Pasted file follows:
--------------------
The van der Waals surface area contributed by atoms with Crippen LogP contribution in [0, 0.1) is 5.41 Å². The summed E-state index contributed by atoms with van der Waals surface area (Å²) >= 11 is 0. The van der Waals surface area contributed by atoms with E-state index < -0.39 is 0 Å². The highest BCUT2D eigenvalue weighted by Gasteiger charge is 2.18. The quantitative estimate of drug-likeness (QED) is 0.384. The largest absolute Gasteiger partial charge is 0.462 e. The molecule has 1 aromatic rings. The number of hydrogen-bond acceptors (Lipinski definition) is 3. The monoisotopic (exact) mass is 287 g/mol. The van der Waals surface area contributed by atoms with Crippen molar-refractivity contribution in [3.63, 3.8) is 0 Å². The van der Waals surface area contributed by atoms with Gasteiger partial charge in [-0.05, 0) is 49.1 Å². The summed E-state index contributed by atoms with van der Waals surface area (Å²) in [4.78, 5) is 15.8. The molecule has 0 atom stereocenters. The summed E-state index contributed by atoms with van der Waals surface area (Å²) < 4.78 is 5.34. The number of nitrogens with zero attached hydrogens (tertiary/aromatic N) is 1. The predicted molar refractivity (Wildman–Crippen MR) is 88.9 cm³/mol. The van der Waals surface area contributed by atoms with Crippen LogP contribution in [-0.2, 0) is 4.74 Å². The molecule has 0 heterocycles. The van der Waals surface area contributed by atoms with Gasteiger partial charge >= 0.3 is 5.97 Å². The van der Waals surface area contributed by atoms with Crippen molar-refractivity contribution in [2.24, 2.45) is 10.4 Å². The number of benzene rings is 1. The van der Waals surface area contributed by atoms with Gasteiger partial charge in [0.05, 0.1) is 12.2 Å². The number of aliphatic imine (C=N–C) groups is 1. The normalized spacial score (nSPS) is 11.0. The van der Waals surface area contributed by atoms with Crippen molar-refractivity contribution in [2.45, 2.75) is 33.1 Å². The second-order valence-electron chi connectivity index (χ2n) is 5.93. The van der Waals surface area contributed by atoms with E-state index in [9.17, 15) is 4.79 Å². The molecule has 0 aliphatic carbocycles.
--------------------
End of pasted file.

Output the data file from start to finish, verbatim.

The van der Waals surface area contributed by atoms with Crippen LogP contribution in [0, 0.1) is 5.41 Å². The summed E-state index contributed by atoms with van der Waals surface area (Å²) >= 11 is 0. The van der Waals surface area contributed by atoms with E-state index < -0.39 is 0 Å². The highest BCUT2D eigenvalue weighted by Gasteiger charge is 2.18. The quantitative estimate of drug-likeness (QED) is 0.384. The largest absolute Gasteiger partial charge is 0.462 e. The molecule has 1 aromatic rings. The number of hydrogen-bond acceptors (Lipinski definition) is 3. The monoisotopic (exact) mass is 287 g/mol. The van der Waals surface area contributed by atoms with Crippen molar-refractivity contribution in [3.63, 3.8) is 0 Å². The van der Waals surface area contributed by atoms with Gasteiger partial charge in [-0.05, 0) is 49.1 Å². The summed E-state index contributed by atoms with van der Waals surface area (Å²) in [4.78, 5) is 15.8. The molecule has 0 atom stereocenters. The summed E-state index contributed by atoms with van der Waals surface area (Å²) < 4.78 is 5.34. The number of nitrogens with zero attached hydrogens (tertiary/aromatic N) is 1. The predicted molar refractivity (Wildman–Crippen MR) is 88.9 cm³/mol. The van der Waals surface area contributed by atoms with Crippen LogP contribution in [-0.2, 0) is 4.74 Å². The molecule has 0 heterocycles. The van der Waals surface area contributed by atoms with Gasteiger partial charge >= 0.3 is 5.97 Å². The van der Waals surface area contributed by atoms with Crippen molar-refractivity contribution in [2.24, 2.45) is 10.4 Å². The number of benzene rings is 1. The van der Waals surface area contributed by atoms with Gasteiger partial charge in [0.05, 0.1) is 12.2 Å². The number of aliphatic imine (C=N–C) groups is 1. The normalized spacial score (nSPS) is 11.0. The van der Waals surface area contributed by atoms with Crippen molar-refractivity contribution in [2.45, 2.75) is 33.1 Å². The second-order valence-electron chi connectivity index (χ2n) is 5.93. The van der Waals surface area contributed by atoms with E-state index in [9.17, 15) is 4.79 Å². The molecule has 0 aliphatic carbocycles.